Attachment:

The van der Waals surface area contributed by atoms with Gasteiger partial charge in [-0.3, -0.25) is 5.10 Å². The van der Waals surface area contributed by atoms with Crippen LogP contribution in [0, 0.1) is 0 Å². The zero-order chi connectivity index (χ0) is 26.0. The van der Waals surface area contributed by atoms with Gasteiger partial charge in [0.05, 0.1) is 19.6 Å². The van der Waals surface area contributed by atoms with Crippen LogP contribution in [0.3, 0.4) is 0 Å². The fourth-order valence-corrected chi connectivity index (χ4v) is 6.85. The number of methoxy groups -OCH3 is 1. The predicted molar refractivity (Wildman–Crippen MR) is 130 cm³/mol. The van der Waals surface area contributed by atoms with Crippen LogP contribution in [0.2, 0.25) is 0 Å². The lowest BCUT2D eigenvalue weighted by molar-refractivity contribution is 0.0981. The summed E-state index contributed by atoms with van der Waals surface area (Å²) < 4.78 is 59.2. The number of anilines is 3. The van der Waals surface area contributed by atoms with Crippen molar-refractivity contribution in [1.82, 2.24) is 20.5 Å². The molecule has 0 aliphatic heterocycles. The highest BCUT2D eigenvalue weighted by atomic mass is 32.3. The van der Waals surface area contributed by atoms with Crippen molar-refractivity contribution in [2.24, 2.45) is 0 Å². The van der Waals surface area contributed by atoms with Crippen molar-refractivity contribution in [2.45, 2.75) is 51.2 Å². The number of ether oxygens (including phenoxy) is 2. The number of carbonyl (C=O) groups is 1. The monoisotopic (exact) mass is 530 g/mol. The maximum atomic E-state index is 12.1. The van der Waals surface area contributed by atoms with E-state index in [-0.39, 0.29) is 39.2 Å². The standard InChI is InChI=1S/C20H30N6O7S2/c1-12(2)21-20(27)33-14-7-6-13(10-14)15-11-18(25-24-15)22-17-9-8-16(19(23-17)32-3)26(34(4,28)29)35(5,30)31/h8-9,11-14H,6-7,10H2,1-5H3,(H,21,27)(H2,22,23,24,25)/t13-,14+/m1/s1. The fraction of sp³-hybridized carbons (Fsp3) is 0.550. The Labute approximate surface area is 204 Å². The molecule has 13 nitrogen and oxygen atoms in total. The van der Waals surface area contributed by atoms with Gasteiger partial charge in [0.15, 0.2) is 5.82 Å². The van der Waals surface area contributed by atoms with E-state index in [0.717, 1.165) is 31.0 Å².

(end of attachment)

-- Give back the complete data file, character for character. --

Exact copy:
The van der Waals surface area contributed by atoms with Gasteiger partial charge in [-0.3, -0.25) is 5.10 Å². The van der Waals surface area contributed by atoms with Crippen LogP contribution in [0, 0.1) is 0 Å². The zero-order chi connectivity index (χ0) is 26.0. The van der Waals surface area contributed by atoms with Gasteiger partial charge in [0.05, 0.1) is 19.6 Å². The van der Waals surface area contributed by atoms with Crippen LogP contribution in [0.3, 0.4) is 0 Å². The fourth-order valence-corrected chi connectivity index (χ4v) is 6.85. The number of methoxy groups -OCH3 is 1. The predicted molar refractivity (Wildman–Crippen MR) is 130 cm³/mol. The van der Waals surface area contributed by atoms with Crippen LogP contribution in [0.2, 0.25) is 0 Å². The lowest BCUT2D eigenvalue weighted by molar-refractivity contribution is 0.0981. The summed E-state index contributed by atoms with van der Waals surface area (Å²) < 4.78 is 59.2. The number of anilines is 3. The van der Waals surface area contributed by atoms with Crippen molar-refractivity contribution in [1.82, 2.24) is 20.5 Å². The molecule has 0 aliphatic heterocycles. The highest BCUT2D eigenvalue weighted by atomic mass is 32.3. The van der Waals surface area contributed by atoms with Crippen molar-refractivity contribution in [2.24, 2.45) is 0 Å². The van der Waals surface area contributed by atoms with Crippen molar-refractivity contribution in [2.45, 2.75) is 51.2 Å². The number of ether oxygens (including phenoxy) is 2. The number of carbonyl (C=O) groups is 1. The monoisotopic (exact) mass is 530 g/mol. The maximum atomic E-state index is 12.1. The van der Waals surface area contributed by atoms with E-state index in [-0.39, 0.29) is 39.2 Å². The standard InChI is InChI=1S/C20H30N6O7S2/c1-12(2)21-20(27)33-14-7-6-13(10-14)15-11-18(25-24-15)22-17-9-8-16(19(23-17)32-3)26(34(4,28)29)35(5,30)31/h8-9,11-14H,6-7,10H2,1-5H3,(H,21,27)(H2,22,23,24,25)/t13-,14+/m1/s1. The fraction of sp³-hybridized carbons (Fsp3) is 0.550. The Labute approximate surface area is 204 Å². The molecule has 13 nitrogen and oxygen atoms in total. The van der Waals surface area contributed by atoms with Gasteiger partial charge in [0.15, 0.2) is 5.82 Å². The van der Waals surface area contributed by atoms with E-state index in [0.717, 1.165) is 31.0 Å².